– Choose one of the following fragments:
Title Do you know AI or AI knows you better?URLhttps://www.youtube.com/watch?v=im0XTC91qMI&feature=youtu.beDescription Artificial Intelligence and dilemmas regarding the replacement of humans in different areas. Thinking Ethics of AI (version with multilingual subtitles). Source: Video from UNESCO. Duration: 18 minutes.
Title AI and Ethics | Toby Walsh URL https://www.youtube.com/watch?v=HSsQApXQGsIDescription Professor Walsh is a “rock star” of Australia’s digital revolution and a leading researcher in Artificial Intelligence.‘Bots behaving badly: In his TEDxBlighStreet talk, Toby speaks about ‘good old-fashioned bad behaviour’ in a thoroughly modern context, and the ethical implications of AI.-> with a humorous touchSource: TEDXDuration: 8’32’’
Title Artificial intelligence and its ethics | DW DocumentaryURL https://www.youtube.com/watch?v=Izd2qOgOGQI Description Documental about ethical issues in Artificial Intelligence.Source: DW – Documentaries. Duration: 42 minutes. 

– Have the students come to the blackboard one by one to write down two things they have written down on their sheet. What has already been written down by a classmate does not need to be repeated. -> you can also use a digital tool like padlet, Miro, Mural,…
– Ask if the students have any examples of their own 
– Structure everything that has been noted by underlining each domain in a particular colour. Then use the corresponding colours for the specific examples/difficulties. 
–  Summarize 

EU Ethics guidelines concerning trustworthy Artificial Intelligence:Accountability & Control: to identify where ethical issues may arise in an AI system.Value Alignment: To reflect on the importance of designing impactful intelligent systems that respect human rightsUser Data Rights, Privacy & Security: To think critically about what we should allow AI systems to do and how these intelligent systems should be implemented in our society.AI Rights: Reflect on the profound consequences, which could transform our societies and challenge what it means to be human.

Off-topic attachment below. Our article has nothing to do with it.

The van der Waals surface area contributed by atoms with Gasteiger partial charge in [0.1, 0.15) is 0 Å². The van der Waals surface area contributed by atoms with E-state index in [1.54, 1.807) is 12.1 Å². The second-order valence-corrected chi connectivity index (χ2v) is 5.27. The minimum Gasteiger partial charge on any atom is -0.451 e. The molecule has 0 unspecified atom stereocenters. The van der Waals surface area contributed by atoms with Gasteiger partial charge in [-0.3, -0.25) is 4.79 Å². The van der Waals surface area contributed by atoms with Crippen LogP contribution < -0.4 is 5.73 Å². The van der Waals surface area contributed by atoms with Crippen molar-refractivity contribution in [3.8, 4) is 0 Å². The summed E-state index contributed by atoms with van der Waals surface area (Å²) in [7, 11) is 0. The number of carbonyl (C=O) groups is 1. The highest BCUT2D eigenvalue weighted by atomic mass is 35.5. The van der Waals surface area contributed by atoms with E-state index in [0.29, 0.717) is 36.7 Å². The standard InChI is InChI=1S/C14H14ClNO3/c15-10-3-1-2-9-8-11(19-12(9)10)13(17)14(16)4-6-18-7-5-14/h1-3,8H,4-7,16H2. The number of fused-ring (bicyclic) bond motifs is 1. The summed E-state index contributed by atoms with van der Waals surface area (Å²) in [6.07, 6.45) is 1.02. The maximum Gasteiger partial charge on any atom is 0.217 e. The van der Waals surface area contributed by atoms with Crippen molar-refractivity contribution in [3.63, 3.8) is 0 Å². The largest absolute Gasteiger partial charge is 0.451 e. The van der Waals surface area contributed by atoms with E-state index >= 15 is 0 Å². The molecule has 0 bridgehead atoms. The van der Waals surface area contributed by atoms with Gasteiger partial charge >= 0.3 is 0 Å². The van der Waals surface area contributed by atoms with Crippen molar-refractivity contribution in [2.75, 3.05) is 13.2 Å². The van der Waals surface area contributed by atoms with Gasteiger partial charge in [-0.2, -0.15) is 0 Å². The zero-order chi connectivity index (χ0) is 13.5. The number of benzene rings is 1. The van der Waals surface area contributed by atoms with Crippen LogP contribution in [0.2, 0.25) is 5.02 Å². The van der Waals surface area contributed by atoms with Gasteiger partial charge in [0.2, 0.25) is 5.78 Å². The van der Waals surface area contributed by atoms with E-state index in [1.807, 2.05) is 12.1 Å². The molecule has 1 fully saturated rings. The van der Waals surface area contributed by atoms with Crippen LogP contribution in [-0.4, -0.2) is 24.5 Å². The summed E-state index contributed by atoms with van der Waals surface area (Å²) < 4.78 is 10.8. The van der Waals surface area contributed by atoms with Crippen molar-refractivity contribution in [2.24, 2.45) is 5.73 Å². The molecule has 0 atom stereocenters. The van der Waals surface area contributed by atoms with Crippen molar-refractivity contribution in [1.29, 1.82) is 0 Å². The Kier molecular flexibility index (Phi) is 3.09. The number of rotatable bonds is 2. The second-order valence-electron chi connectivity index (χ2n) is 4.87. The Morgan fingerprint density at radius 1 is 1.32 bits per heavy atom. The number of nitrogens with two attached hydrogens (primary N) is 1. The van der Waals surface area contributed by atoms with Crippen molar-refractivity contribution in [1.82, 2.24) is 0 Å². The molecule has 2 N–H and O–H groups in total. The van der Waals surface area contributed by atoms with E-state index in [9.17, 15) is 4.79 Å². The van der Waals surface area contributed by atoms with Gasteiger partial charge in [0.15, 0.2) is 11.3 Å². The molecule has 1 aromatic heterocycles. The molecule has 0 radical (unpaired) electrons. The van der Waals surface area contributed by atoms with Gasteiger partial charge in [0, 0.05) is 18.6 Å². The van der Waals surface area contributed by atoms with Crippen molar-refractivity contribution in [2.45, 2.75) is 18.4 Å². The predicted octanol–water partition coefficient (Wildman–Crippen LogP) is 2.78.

What the learners are doing– brainstorming about the meaning of the term “ethics”- watching and listening carefully- write down keywords while watching the documentary- updating the word cloud on the blackboard – reflect on examples from their own daily lives
Equipment and SupportComputerBeamerspeakersInternet (or downloaded fragment)Papers and pencils for the studentsblackboard or flipover Chalk or markers in different colours
Link to AI@School CurriculumThe Ethics of AI – To raise awareness on the ethical issues concerning AI
Assessment of/for learningCheck the students’ awareness of the need for ethical guidelines for AI
Check whether the pupils can link the ethical guidelines to domains and examples from their daily lives. 
Resources/links/relevant content/ExamplesDo you know AI or AI knows you better?https://www.youtube.com/watch?v=im0XTC91qMI&feature=youtu.be
AI and Ethics | Toby Walsh https://www.youtube.com/watch?v=HSsQApXQGsI
Artificial intelligence and its ethics | DW Documentaryhttps://www.youtube.com/watch?v=Izd2qOgOGQI 

Complexity of ethical issues

ActivityScaffolding game/discussion leading to the understanding that ethics makes it difficult to let AI make certain choices.E.g programming self driving cars  
Timing100’